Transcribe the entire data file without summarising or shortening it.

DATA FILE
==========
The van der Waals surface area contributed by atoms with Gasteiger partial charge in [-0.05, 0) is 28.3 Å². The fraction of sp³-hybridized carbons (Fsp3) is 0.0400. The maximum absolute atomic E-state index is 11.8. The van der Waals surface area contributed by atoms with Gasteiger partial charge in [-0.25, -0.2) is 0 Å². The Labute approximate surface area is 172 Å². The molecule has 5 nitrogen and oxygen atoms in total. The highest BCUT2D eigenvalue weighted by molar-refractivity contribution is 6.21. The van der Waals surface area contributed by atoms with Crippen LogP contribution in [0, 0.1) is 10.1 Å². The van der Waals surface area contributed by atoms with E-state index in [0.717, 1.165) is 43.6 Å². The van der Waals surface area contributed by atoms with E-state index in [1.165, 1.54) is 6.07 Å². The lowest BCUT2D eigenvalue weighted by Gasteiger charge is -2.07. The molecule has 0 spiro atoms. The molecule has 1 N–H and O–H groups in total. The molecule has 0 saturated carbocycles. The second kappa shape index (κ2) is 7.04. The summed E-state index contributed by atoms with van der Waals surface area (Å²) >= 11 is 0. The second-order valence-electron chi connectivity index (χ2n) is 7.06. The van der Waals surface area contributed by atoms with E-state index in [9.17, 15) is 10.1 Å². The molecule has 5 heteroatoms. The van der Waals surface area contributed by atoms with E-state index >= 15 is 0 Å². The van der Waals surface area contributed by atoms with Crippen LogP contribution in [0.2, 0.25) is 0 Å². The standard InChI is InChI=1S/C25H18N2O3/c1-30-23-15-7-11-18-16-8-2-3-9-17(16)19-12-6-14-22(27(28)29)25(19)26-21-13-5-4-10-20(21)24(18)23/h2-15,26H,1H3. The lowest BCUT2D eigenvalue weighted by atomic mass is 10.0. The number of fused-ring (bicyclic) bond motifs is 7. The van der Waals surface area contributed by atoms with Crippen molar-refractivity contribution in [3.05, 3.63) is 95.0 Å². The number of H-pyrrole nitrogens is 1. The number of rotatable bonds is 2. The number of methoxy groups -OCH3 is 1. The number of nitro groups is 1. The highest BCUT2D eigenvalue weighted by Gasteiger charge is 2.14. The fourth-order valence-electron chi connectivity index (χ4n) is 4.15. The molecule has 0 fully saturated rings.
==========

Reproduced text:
The van der Waals surface area contributed by atoms with Gasteiger partial charge in [-0.05, 0) is 28.3 Å². The fraction of sp³-hybridized carbons (Fsp3) is 0.0400. The maximum absolute atomic E-state index is 11.8. The van der Waals surface area contributed by atoms with Gasteiger partial charge in [-0.25, -0.2) is 0 Å². The Labute approximate surface area is 172 Å². The molecule has 5 nitrogen and oxygen atoms in total. The highest BCUT2D eigenvalue weighted by molar-refractivity contribution is 6.21. The van der Waals surface area contributed by atoms with Crippen LogP contribution in [0, 0.1) is 10.1 Å². The van der Waals surface area contributed by atoms with E-state index in [0.717, 1.165) is 43.6 Å². The van der Waals surface area contributed by atoms with E-state index in [1.165, 1.54) is 6.07 Å². The lowest BCUT2D eigenvalue weighted by Gasteiger charge is -2.07. The molecule has 0 spiro atoms. The molecule has 1 N–H and O–H groups in total. The molecule has 0 saturated carbocycles. The second kappa shape index (κ2) is 7.04. The summed E-state index contributed by atoms with van der Waals surface area (Å²) >= 11 is 0. The second-order valence-electron chi connectivity index (χ2n) is 7.06. The van der Waals surface area contributed by atoms with E-state index in [9.17, 15) is 10.1 Å². The molecule has 5 heteroatoms. The van der Waals surface area contributed by atoms with E-state index >= 15 is 0 Å². The van der Waals surface area contributed by atoms with Crippen LogP contribution in [0.2, 0.25) is 0 Å². The standard InChI is InChI=1S/C25H18N2O3/c1-30-23-15-7-11-18-16-8-2-3-9-17(16)19-12-6-14-22(27(28)29)25(19)26-21-13-5-4-10-20(21)24(18)23/h2-15,26H,1H3. The lowest BCUT2D eigenvalue weighted by atomic mass is 10.0. The number of fused-ring (bicyclic) bond motifs is 7. The van der Waals surface area contributed by atoms with Crippen molar-refractivity contribution in [3.05, 3.63) is 95.0 Å². The number of H-pyrrole nitrogens is 1. The number of rotatable bonds is 2. The number of methoxy groups -OCH3 is 1. The number of nitro groups is 1. The highest BCUT2D eigenvalue weighted by Gasteiger charge is 2.14. The fourth-order valence-electron chi connectivity index (χ4n) is 4.15. The molecule has 0 fully saturated rings.